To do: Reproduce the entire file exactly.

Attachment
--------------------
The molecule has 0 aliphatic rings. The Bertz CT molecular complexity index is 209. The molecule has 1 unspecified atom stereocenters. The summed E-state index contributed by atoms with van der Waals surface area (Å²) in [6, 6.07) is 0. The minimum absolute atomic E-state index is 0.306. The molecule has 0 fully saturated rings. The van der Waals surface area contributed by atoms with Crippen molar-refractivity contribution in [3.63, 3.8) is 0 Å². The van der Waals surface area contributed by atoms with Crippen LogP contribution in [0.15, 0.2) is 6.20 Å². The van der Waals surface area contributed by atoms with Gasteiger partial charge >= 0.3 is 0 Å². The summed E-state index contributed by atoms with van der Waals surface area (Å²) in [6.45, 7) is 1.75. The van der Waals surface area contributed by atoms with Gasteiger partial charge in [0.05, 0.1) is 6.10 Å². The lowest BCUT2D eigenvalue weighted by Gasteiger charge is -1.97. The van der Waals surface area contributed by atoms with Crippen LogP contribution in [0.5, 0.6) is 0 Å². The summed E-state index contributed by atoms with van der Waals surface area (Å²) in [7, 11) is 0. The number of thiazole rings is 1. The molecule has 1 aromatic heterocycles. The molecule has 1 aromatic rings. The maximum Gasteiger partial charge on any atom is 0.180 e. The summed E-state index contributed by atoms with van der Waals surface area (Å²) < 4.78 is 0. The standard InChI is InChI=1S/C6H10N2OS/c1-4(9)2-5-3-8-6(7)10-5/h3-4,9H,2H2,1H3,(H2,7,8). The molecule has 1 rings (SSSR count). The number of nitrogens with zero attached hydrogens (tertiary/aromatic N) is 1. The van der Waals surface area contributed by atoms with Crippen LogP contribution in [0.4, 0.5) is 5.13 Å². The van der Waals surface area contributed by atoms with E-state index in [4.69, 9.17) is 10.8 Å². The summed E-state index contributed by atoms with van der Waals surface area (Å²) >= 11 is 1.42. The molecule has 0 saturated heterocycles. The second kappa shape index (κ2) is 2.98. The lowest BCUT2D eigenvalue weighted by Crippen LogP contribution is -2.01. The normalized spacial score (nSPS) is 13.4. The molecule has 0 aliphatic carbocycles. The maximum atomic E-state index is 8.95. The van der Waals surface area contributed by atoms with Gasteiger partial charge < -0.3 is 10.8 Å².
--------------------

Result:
The molecule has 0 aliphatic rings. The Bertz CT molecular complexity index is 209. The molecule has 1 unspecified atom stereocenters. The summed E-state index contributed by atoms with van der Waals surface area (Å²) in [6, 6.07) is 0. The minimum absolute atomic E-state index is 0.306. The molecule has 0 fully saturated rings. The van der Waals surface area contributed by atoms with Crippen molar-refractivity contribution in [3.63, 3.8) is 0 Å². The van der Waals surface area contributed by atoms with Crippen LogP contribution in [0.15, 0.2) is 6.20 Å². The van der Waals surface area contributed by atoms with Gasteiger partial charge >= 0.3 is 0 Å². The summed E-state index contributed by atoms with van der Waals surface area (Å²) in [6.45, 7) is 1.75. The van der Waals surface area contributed by atoms with Gasteiger partial charge in [0.05, 0.1) is 6.10 Å². The lowest BCUT2D eigenvalue weighted by Gasteiger charge is -1.97. The van der Waals surface area contributed by atoms with Crippen LogP contribution in [0.5, 0.6) is 0 Å². The summed E-state index contributed by atoms with van der Waals surface area (Å²) in [7, 11) is 0. The number of thiazole rings is 1. The molecule has 1 aromatic heterocycles. The molecule has 1 aromatic rings. The maximum Gasteiger partial charge on any atom is 0.180 e. The summed E-state index contributed by atoms with van der Waals surface area (Å²) < 4.78 is 0. The standard InChI is InChI=1S/C6H10N2OS/c1-4(9)2-5-3-8-6(7)10-5/h3-4,9H,2H2,1H3,(H2,7,8). The molecule has 1 rings (SSSR count). The number of nitrogens with zero attached hydrogens (tertiary/aromatic N) is 1. The van der Waals surface area contributed by atoms with Crippen LogP contribution in [0.4, 0.5) is 5.13 Å². The van der Waals surface area contributed by atoms with E-state index in [4.69, 9.17) is 10.8 Å². The summed E-state index contributed by atoms with van der Waals surface area (Å²) >= 11 is 1.42. The molecule has 0 saturated heterocycles. The second kappa shape index (κ2) is 2.98. The lowest BCUT2D eigenvalue weighted by Crippen LogP contribution is -2.01. The normalized spacial score (nSPS) is 13.4. The molecule has 0 aliphatic carbocycles. The maximum atomic E-state index is 8.95. The van der Waals surface area contributed by atoms with Gasteiger partial charge < -0.3 is 10.8 Å².